d one, all the reasoning used by us is still valid, so that we are still the only ones to h
old an actual solution (it does not matter what) to the problem, if ever stated correctl
y.
In any hyp., in this note, all we needed to clarify is that there is no chance the Sori
tes implication is mathematical, ever. And it cannot be purely logical either (M
achine Reasoning), simply because it depends on human observation and judgm
ent, which falls inside of the scope of purely human reasoning. It is, therefore, a l
anguage implication only, in the complementary set of Mathematics and Co
mputer Science, never inside. As a language implication, and being the whole probl
em proposed in the scope of purely human reasoning (P.H.R.), only purely human r
easoning theories should address it well. We do believe that this is what we do
when we decide there must be a `translation interface', just like there is with lite
rary translation from one language into another (purely human scope).

Note 10 it is more an evidence of possible proof, once, as mathematicians, we would
never accept any practical proof to be like that, unless it were possible to guarantee t
hat every possible case is dealt with by that specific procedure.

Note 11
In [12], one will find the word paradox defined with the wording below:
Main Entry: par·a·dox javascript:popWin('/cgi-bin/audio.pl?parado02.wav=paradox')Pron
unciation: \'per-ə-ˌdäks, 'pa-rə-\ Function: noun Etymology: Latin paradoxum, from Gre
I. M. R. Pinheiro 30
ek paradoxon, from neuter of paradoxos contrary to expectation, from para- + dokein to t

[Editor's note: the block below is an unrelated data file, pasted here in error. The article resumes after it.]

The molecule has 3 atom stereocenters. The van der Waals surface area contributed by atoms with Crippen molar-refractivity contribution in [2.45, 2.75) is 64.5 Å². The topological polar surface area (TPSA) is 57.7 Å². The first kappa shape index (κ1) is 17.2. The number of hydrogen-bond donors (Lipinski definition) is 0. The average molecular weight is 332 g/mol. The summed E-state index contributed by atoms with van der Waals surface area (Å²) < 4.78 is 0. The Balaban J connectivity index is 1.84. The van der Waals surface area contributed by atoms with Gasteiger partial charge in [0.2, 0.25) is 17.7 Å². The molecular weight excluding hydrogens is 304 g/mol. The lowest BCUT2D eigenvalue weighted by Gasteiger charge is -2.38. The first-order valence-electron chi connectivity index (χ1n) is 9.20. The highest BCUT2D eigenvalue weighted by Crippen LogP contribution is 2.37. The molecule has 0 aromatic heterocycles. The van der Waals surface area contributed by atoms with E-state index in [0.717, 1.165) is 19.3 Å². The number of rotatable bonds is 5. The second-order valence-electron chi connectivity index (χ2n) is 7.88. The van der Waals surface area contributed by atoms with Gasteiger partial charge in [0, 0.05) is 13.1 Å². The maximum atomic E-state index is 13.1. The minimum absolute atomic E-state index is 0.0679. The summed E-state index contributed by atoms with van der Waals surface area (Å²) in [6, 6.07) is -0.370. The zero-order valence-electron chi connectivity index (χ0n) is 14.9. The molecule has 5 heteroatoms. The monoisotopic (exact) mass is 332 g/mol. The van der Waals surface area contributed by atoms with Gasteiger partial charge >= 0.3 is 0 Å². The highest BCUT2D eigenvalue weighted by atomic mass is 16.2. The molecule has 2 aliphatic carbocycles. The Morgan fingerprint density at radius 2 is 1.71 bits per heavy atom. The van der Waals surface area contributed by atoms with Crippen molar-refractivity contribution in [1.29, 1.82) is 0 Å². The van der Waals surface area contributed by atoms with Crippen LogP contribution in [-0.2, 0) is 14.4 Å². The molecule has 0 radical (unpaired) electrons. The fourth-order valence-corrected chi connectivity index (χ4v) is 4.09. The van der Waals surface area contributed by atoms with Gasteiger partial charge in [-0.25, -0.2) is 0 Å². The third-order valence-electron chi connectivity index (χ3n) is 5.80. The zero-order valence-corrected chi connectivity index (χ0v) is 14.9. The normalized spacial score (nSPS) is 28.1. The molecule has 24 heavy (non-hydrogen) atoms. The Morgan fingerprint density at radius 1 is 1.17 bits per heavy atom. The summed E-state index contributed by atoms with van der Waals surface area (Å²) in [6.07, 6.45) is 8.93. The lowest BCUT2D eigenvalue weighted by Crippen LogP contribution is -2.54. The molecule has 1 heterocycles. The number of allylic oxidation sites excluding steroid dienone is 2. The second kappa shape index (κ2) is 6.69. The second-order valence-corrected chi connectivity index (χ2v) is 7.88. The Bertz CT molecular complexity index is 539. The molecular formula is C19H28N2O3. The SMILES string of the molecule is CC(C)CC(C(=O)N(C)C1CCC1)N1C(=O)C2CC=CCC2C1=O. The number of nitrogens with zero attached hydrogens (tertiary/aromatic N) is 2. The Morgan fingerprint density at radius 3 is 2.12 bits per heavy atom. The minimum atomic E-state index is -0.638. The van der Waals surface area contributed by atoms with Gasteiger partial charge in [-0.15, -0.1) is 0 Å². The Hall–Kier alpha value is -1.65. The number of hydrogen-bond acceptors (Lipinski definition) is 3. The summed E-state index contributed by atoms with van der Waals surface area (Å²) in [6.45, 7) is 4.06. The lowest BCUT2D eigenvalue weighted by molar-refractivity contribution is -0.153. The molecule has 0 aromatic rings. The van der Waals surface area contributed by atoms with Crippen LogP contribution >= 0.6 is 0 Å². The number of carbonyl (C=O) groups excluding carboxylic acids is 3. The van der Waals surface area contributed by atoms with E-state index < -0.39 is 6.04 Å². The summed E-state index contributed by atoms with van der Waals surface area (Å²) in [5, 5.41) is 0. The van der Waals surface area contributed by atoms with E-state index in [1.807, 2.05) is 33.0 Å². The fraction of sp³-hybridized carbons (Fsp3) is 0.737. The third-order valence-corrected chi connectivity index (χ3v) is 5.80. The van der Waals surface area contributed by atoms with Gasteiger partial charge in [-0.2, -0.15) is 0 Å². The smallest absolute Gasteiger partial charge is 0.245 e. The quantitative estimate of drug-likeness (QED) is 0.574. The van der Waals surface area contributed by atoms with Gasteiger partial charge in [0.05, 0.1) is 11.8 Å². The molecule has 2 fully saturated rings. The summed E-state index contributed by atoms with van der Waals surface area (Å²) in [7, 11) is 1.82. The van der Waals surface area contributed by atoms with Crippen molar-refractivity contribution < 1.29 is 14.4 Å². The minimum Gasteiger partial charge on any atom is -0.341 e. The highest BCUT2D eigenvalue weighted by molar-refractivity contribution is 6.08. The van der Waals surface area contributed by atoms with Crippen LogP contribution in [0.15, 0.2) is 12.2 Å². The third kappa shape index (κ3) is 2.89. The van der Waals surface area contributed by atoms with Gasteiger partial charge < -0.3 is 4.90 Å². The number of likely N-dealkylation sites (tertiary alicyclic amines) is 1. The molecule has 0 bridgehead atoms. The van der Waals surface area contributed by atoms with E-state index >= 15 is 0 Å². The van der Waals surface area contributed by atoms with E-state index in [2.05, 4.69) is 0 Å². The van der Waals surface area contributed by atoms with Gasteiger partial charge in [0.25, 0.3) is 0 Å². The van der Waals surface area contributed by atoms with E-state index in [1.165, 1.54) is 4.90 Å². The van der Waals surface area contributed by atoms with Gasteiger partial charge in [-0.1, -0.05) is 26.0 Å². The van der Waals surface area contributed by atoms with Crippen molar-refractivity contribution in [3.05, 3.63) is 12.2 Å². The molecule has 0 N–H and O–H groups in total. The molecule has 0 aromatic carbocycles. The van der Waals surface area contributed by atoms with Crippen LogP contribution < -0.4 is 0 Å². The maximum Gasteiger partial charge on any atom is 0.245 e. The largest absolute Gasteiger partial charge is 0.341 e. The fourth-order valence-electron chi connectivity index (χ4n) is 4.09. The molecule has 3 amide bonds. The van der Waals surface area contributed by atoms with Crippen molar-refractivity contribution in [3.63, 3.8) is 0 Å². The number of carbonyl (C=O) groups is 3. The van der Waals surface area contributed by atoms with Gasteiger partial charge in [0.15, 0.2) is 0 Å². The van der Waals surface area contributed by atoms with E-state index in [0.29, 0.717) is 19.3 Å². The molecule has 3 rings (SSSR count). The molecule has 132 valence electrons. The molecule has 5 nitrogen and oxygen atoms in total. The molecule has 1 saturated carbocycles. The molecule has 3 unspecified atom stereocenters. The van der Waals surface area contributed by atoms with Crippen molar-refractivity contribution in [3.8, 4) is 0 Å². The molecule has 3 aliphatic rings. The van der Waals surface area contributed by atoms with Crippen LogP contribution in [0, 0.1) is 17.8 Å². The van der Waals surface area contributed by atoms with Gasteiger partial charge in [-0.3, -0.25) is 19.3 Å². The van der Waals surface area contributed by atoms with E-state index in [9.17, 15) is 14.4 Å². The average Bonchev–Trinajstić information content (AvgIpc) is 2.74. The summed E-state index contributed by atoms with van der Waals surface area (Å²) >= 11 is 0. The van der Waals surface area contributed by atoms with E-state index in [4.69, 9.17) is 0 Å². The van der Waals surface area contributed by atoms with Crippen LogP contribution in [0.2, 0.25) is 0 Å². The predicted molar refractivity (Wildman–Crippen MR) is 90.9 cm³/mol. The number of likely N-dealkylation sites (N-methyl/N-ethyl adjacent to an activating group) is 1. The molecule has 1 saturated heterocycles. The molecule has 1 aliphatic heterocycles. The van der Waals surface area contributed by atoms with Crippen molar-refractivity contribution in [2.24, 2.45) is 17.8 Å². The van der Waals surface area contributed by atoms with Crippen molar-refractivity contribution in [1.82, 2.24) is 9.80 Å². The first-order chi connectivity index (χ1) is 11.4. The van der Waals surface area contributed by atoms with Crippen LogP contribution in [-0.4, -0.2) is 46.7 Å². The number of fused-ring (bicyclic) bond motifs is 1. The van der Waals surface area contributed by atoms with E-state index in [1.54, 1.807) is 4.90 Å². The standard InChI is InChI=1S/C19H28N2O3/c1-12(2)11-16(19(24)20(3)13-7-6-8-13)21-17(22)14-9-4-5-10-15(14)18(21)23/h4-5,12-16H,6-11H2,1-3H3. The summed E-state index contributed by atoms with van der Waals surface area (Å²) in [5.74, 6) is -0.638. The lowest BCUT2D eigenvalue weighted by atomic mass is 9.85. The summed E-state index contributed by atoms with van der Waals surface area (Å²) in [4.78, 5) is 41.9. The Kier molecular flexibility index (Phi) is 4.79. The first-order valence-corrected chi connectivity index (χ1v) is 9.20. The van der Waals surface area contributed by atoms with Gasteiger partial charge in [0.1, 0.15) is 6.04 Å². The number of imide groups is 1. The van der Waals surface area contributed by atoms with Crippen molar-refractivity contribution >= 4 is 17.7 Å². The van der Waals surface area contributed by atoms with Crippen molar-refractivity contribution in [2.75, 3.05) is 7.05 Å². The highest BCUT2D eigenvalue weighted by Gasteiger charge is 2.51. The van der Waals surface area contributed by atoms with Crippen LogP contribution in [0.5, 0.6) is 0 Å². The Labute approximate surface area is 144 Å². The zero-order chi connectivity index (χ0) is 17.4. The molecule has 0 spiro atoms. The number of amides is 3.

hink, seem — more at decent Date: 1540
1: a tenet contrary to received opinion2 a: a statement that is seemingly contradictory or
opposed to common sense and yet is perhaps true b: a self-contradictory statement that at
first seems true c: an argument that apparently derives self-contradictory conclusions by
valid deduction from acceptable premises3: one (as a person, situation, or action) having
seemingly contradictory qualities or phases.
Note 12
Parallax mistake, as mentioned in [12]

Main Entry: par·al·lax javascript:popWin('/cgi-bin/audio.pl?parall02.wav=parallax')Pronu
nciation: \'pa-rə-ˌlaks\ Function: noun Etymology: Middle French parallaxe, from Greek
parallaxis, from parallassein to change, from para- + allassein to change, from allos oth
er Date: 1580
: The apparent displacement or the difference in apparent direction of an object as seen fr
om two different points not on a straight line with the object; especially : the angular diff
erence in direction of a celestial body as measured from two points on the earth's orbit.

References
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[2] Casti, J. Five Golden Rules. John Wiley and Sons Ltd, 1997.
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[4] Wolenski, J. Maccoll on modalities. Nordic Journal of Philosophical Logic, 3(1):
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[5] Hippocrates. On Ancient Medicine. http://classics.mit.edu/Hippocrates/ancime
d.18.18.html, acc. Feb, 2007.

I. M. R. Pinheiro 31
[6] Bazhanov, V.A. Ocerki sotsialnoj istorii logiki v Rossii [Sketches of the Soci
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[9] Schmid, C. Course on Dynamics of multidisciplinary and controlled system
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[11] Read, S. Thinking about Logic: an introduction to the philosophy of logic.
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[12] Merriam-Webster dictionary online, ` http://www.m-w.com/’, as accessed in Feb. 20
07.
[13]Weisstein, Eric W. "Gödel's Incompleteness Theorem." From MathWorld--A Wolfra
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I. M. R. Pinheiro 32